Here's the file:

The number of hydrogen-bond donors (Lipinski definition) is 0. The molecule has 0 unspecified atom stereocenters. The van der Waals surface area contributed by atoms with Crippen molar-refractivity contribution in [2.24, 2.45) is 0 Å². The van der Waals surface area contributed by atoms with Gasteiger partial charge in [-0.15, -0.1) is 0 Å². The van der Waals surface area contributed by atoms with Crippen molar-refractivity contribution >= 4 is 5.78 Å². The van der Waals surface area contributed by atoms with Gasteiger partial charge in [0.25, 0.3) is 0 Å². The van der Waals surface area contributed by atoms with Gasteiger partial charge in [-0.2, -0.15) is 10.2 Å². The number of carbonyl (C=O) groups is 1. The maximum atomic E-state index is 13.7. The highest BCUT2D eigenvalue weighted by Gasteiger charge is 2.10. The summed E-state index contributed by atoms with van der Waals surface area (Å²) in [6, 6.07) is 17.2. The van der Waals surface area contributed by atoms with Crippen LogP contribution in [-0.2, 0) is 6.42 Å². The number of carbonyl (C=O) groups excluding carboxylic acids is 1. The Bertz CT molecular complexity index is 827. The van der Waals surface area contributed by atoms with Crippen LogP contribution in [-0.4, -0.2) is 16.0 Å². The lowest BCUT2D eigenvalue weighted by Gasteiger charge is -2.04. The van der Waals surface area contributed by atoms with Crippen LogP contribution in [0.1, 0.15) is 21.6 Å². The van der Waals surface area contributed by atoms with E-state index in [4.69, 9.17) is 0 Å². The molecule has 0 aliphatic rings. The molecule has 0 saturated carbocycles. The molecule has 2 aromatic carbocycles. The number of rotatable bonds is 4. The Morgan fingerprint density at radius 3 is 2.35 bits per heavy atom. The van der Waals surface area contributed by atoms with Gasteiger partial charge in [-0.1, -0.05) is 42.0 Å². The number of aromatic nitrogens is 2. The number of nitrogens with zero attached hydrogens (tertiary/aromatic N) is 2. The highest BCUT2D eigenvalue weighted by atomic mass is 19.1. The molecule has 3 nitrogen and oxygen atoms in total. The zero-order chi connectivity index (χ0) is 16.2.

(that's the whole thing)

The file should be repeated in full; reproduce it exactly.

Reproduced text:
The number of hydrogen-bond donors (Lipinski definition) is 0. The molecule has 0 unspecified atom stereocenters. The van der Waals surface area contributed by atoms with Crippen molar-refractivity contribution in [2.24, 2.45) is 0 Å². The van der Waals surface area contributed by atoms with Gasteiger partial charge in [-0.15, -0.1) is 0 Å². The van der Waals surface area contributed by atoms with Crippen molar-refractivity contribution >= 4 is 5.78 Å². The van der Waals surface area contributed by atoms with Gasteiger partial charge in [0.25, 0.3) is 0 Å². The van der Waals surface area contributed by atoms with Gasteiger partial charge in [-0.2, -0.15) is 10.2 Å². The number of carbonyl (C=O) groups is 1. The maximum atomic E-state index is 13.7. The highest BCUT2D eigenvalue weighted by Gasteiger charge is 2.10. The summed E-state index contributed by atoms with van der Waals surface area (Å²) in [6, 6.07) is 17.2. The van der Waals surface area contributed by atoms with Crippen LogP contribution in [-0.2, 0) is 6.42 Å². The number of carbonyl (C=O) groups excluding carboxylic acids is 1. The Bertz CT molecular complexity index is 827. The van der Waals surface area contributed by atoms with Crippen LogP contribution in [-0.4, -0.2) is 16.0 Å². The lowest BCUT2D eigenvalue weighted by Gasteiger charge is -2.04. The van der Waals surface area contributed by atoms with Crippen LogP contribution in [0.1, 0.15) is 21.6 Å². The van der Waals surface area contributed by atoms with E-state index in [4.69, 9.17) is 0 Å². The molecule has 0 aliphatic rings. The molecule has 0 saturated carbocycles. The molecule has 2 aromatic carbocycles. The number of rotatable bonds is 4. The Morgan fingerprint density at radius 3 is 2.35 bits per heavy atom. The van der Waals surface area contributed by atoms with Gasteiger partial charge in [-0.1, -0.05) is 42.0 Å². The number of aromatic nitrogens is 2. The number of nitrogens with zero attached hydrogens (tertiary/aromatic N) is 2. The highest BCUT2D eigenvalue weighted by atomic mass is 19.1. The molecule has 3 nitrogen and oxygen atoms in total. The zero-order chi connectivity index (χ0) is 16.2.